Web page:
Single Cell RNA-Seq analysis of Arabidopsis thaliana roots

Single Cell RNA-Seq analysis of Arabidopsis thaliana roots


Single-cell RNA-Seq (scRNA-Seq) analysis has been widely used to investigate animal tissue heterogeneity, principally with human and mouse data. However, this technique is increasingly being used to study plant tissues as well with comparable results. Despite the challenges it faces due to the plant cell wall, researchers have been able to perform single-cell analysis with plant protoplasts, bringing the power and granularity of scRNA-Seq analysis to the plant kingdom.

In this blog, we will reproduce the analysis performed by Shulse et al., 2019 and study the root of Arabidopsis thaliana at the single-cell level using OmicsBox. In this study, the researchers used Drop-seq to obtain scRNA-Seq data from A. thaliana roots grown in normal and high-sucrose mediums. They sequenced multiple root samples and identified the different cell types present in this tissue, as well as the differences in both the abundance of cell types and gene expression between the different grown conditions. We will go through the entire scRNA-Seq analysis pipeline, starting from raw reads down to functional insights. We will go through each step thoroughly and give some advice for successful analysis, hoping this blog serves as a guide for single-cell transcriptomics analysis.



  • Raw sequencing data is available in the NCBI GEO database with accession GSE122687.
  • 10 samples of Arabidopsis thaliana roots from 7 different seedlings were sequenced (named Replicate A to J).
  • 3 samples were grown in a high-sucrose medium and 7 in a normal medium.
  • Single-cell RNA-Seq libraries were obtained with Drop-seq version 3.1.
  • The sequencing was performed with Illumina NextSeq 500 (7 samples), Illumina HiSeq 4000 (2 samples), and Illumina HiSeq 2500 (1 sample).

scRNA-Seq Analysis

FASTQ Quality Check

Even when downloading sequences from GEO, it is good practice to perform a FASTQ Quality Check and check the quality and characteristics of the data.

For this particular dataset, we saw a sharp drop in the quality of the upstream reads after the first bases in almost all samples (Figure 1). In libraries constructed with the Drop-seq technologies, the first bases of the upstream reads contain a Cell Barcode and a UMI, short sequences to identify the reads belonging to a particular cell and transcript, respectively. The rest of the upstream and the downstream reads contain actual cDNA (or transcript) sequences.

Due to the per-base sequence quality for each sample, we decided not to use the cDNA sequence of the upstream reads for alignment and quantification, even though it is generally recommended to use them if available.

single cell omicsbox
Figure 1. Per-base sequence quality plots for each of the samples.

scRNA-Seq Quantification

Reads were aligned to the reference genome and quantified with the STARsolo implementation in OmicsBox, which allows a highly customizable quantification. In order to keep a higher number of alignments for quantification, we configured the analysis to keep both reads aligning to exonic and intronic regions, as well as multi-mapping reads. To decide the gene to assign a given count, we used the “Rescue” strategy. This method distributes the counts uniformly among the multi-mapping UMIs in a way proportionally to the sum of uniquely mapped UMIs (Mortazavi, A., et al.,2008).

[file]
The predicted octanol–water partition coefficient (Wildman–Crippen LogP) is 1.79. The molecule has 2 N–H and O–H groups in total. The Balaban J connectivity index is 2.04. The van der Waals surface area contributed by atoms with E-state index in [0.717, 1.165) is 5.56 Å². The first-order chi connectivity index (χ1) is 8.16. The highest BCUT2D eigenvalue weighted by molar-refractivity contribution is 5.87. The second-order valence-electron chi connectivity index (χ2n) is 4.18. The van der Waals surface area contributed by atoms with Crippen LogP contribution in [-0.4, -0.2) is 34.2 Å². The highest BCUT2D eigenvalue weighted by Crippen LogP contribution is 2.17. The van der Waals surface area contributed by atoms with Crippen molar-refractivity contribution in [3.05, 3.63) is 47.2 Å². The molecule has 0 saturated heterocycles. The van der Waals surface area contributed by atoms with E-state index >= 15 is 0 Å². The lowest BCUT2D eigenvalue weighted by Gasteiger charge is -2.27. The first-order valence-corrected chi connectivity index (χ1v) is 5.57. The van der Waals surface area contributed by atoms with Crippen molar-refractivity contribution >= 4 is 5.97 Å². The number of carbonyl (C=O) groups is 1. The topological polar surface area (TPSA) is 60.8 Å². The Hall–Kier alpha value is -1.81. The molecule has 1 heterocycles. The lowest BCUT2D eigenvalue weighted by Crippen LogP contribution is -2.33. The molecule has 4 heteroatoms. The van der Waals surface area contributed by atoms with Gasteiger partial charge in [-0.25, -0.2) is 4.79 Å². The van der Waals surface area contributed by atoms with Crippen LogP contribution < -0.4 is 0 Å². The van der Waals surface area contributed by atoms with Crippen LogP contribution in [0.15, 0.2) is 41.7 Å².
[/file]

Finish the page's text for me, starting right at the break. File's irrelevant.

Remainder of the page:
single cell UMI
Figure 2. UMIs per cell plot for each of the samples.

Aside from the count matrix, a Barcode Rank Plot is generated (Figure 2), which helps assess if the number of detected barcodes (cells) in the dataset is correct. On the X-axis, cells are ordered by the total number of UMIs (transcripts) detected, which is displayed on the Y-axis. For droplet-based technologies, it is common to see a harsh drop on the plot. After this area, the detected barcodes are considered to be background noise, contaminant mRNA, or sequencing errors.

This plot shows in green the barcodes that have been kept, and thus considered to belong to actual cells. In this case, we considered that the number of cells kept was correct since the green-colored cells end in the middle or before the sharp drop. Additionally, the overall alignment rate was good (ranging from 50% to 80% of aligned reads), with a mean UMIs per cell of 4500.

💡 How to handle multiple-sample scenarios

It is important to note that, since the Cell Barcodes can be repeated in different sample preparations, the quantification has to be performed for each sample separately. Then, in order to analyze all samples together, we first need to join the count tables. This can be achieved with the Merge Single Cell Counts tool in OmicsBox. This tool allows specifying the experimental design effortlessly (Figure 3), since the factors specified for each sample will be applied to all its cells. Moreover, this tool automatically adds a suffix to each cell barcode so they are unique (Figure 4).

single cell counts
Figure 3. Per-sample experimental design specification with OmicsBox.
single cell counts omicsbox
Figure 4. Joined count table with unique cell barcode IDs.

Cell and Gene Filtering

Both cell and gene filtering were performed using the Single-cell RNA-Seq Filtering tool in OmicsBox, which makes use of the Seurat R package.